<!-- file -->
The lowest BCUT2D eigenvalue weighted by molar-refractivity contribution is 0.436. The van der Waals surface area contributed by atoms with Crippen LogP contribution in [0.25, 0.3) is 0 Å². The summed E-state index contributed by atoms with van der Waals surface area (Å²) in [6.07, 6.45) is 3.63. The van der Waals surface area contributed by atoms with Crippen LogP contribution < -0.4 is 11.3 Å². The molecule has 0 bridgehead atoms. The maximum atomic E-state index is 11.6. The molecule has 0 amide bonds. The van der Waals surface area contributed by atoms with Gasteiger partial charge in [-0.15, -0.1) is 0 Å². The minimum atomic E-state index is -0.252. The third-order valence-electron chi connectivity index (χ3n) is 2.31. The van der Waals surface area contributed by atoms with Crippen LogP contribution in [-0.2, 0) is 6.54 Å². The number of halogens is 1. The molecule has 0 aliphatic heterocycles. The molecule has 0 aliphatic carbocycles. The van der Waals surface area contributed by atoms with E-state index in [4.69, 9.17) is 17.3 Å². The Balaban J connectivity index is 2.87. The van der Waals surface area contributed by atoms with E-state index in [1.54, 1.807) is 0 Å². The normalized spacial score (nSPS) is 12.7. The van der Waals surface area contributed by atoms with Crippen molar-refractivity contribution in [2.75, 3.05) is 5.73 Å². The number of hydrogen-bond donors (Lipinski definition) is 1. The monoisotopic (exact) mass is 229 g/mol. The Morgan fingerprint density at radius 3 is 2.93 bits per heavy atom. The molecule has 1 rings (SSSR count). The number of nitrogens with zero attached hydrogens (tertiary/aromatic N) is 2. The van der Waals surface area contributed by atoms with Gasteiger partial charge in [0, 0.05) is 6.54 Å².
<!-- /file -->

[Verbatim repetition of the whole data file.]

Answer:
The lowest BCUT2D eigenvalue weighted by molar-refractivity contribution is 0.436. The van der Waals surface area contributed by atoms with Crippen LogP contribution in [0.25, 0.3) is 0 Å². The summed E-state index contributed by atoms with van der Waals surface area (Å²) in [6.07, 6.45) is 3.63. The van der Waals surface area contributed by atoms with Crippen LogP contribution < -0.4 is 11.3 Å². The molecule has 0 bridgehead atoms. The maximum atomic E-state index is 11.6. The molecule has 0 amide bonds. The van der Waals surface area contributed by atoms with Gasteiger partial charge in [-0.15, -0.1) is 0 Å². The minimum atomic E-state index is -0.252. The third-order valence-electron chi connectivity index (χ3n) is 2.31. The van der Waals surface area contributed by atoms with Crippen LogP contribution in [-0.2, 0) is 6.54 Å². The number of halogens is 1. The molecule has 0 aliphatic heterocycles. The molecule has 0 aliphatic carbocycles. The van der Waals surface area contributed by atoms with E-state index in [4.69, 9.17) is 17.3 Å². The Balaban J connectivity index is 2.87. The van der Waals surface area contributed by atoms with E-state index in [1.54, 1.807) is 0 Å². The normalized spacial score (nSPS) is 12.7. The van der Waals surface area contributed by atoms with Crippen molar-refractivity contribution in [2.75, 3.05) is 5.73 Å². The number of hydrogen-bond donors (Lipinski definition) is 1. The monoisotopic (exact) mass is 229 g/mol. The Morgan fingerprint density at radius 3 is 2.93 bits per heavy atom. The molecule has 1 rings (SSSR count). The number of nitrogens with zero attached hydrogens (tertiary/aromatic N) is 2. The van der Waals surface area contributed by atoms with Gasteiger partial charge in [0, 0.05) is 6.54 Å².